Sr Maure recalls the cows on the paddock, and her uncle who lived in Mayfield used to milk the cows for the Sisters. Behind the school were washing lines, then vegetable gardens and a caretaker’s cottage. They lived close enough to the school to go home for lunch some  days.  Colleen recalls having to ask for permission to leave on those days before she rode her bike home.

Both sisters enjoyed sport and there was strong competition in basketball (netball) with the three other local Catholic schools. The nuns used tuck up their skirts and join the practice games with gusto. Colleen joined fellow students in forming a basketball team to take part in the Saturday competition at National Park Newcastle. The team was named “Redcliff” the name of the original home—still above the door at the entrance. This team continued for several years after the girls left school.

Sr Maure recalls learning music in the front room to the left of the main stairs, next to the Parlour, which was used for boarders’ visitors. Her 4th Year classroom was in the front room of the basement, which was also used for Commercial subjects and typing. The back room was used for Kindergarten students. The boarders wore scapulas over their uniform while eating to keep it clean. They had study from 4pm until dinner time in what is now A6.

Colleen started in 1st Year in 1954 and was a Day girl, finishing her Leaving Certificate in 1959. She repeated 3rd. As a 1st Year she recalls going into assembly in the morning and not being able to keep up with the recited prayers and only years later when she saw the prayer to the Holy Spirit printed did she realise what the words were.

Star of the Sea closed in 1955 and at least 10 pupils came to San Clemente. February of that year  also,  Maitland suffered  the devastating flood. St Mary’s Dominican school  was closed and some of the Maitland students came to San Clemente until their school was reopened after a massive cleanup. Some of the 4th Year students  became boarders and remained for 5th year.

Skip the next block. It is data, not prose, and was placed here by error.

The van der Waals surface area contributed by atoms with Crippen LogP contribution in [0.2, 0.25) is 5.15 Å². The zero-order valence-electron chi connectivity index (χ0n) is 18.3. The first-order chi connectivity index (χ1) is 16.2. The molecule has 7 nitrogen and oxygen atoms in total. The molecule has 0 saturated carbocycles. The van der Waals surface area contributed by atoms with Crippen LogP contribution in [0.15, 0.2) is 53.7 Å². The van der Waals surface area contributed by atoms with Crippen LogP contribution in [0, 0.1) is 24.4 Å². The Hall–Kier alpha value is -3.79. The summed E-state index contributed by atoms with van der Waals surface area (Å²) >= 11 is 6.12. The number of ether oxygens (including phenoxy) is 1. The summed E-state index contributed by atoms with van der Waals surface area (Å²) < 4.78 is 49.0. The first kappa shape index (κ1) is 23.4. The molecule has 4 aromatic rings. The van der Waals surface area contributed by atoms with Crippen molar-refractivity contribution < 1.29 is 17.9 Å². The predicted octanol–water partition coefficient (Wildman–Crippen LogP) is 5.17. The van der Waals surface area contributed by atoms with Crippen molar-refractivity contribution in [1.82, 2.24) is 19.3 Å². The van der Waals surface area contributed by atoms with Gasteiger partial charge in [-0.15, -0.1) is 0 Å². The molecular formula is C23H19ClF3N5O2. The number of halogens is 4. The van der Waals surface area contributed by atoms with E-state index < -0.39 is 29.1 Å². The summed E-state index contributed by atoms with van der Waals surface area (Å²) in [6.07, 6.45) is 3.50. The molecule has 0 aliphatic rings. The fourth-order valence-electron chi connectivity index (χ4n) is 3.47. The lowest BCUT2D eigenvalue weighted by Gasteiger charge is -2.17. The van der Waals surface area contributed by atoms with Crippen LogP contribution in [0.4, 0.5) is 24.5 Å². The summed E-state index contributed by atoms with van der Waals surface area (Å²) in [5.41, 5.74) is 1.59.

MM Marie Therese was the Prioress, and she was very musical; Colleen recalls lovely hymns and Gelineau  psalms. There was a strong cultural side, with beautiful choirs, the St Dominic’s Day dance  held in 1st Year and later in the newly built Parish Hall.

Colleen studied Latin, English, French, Modern and Ancient History , Mathematics and Geography , Physiology to Intermediate Certificate, and Biology for Leaving. A visiting Frenchman from Alliance Francais  came each week to speak French with the students.

In 1956/7 there was a new classroom built off the western side of San Clemente, and Colleen did her 4th Year there.   The voting for the Prefects was by the Children of Mary, and there were three Prefects for each of the Day students and Boarders in each year level. It was a great responsibility being a Prefect, they had to make sure the pupils behaved in assemblies and were responsible for them whenever they went out, for example to Maitland for the St Patrick’s Day march.

When Colleen was in 3rd Year (1956/7) a new uniform was introduced for boarders for formal occasions. It was a maroon tunic over a fawn blouse. She recalls borrowing one, when in 5th Year, as Head Prefect of the Day Pupils, she went to “Santa Sabina” in Strathfield with Catherine Quain, who was Head Prefect of the Boarders. She belonged to YCS (Young Catholic’s Society) in the school which had a strong apostolic outreach, and at the end of 3rd Year attended the YCS summer school in Brisbane where representatives from NSW and Queensland schools took part.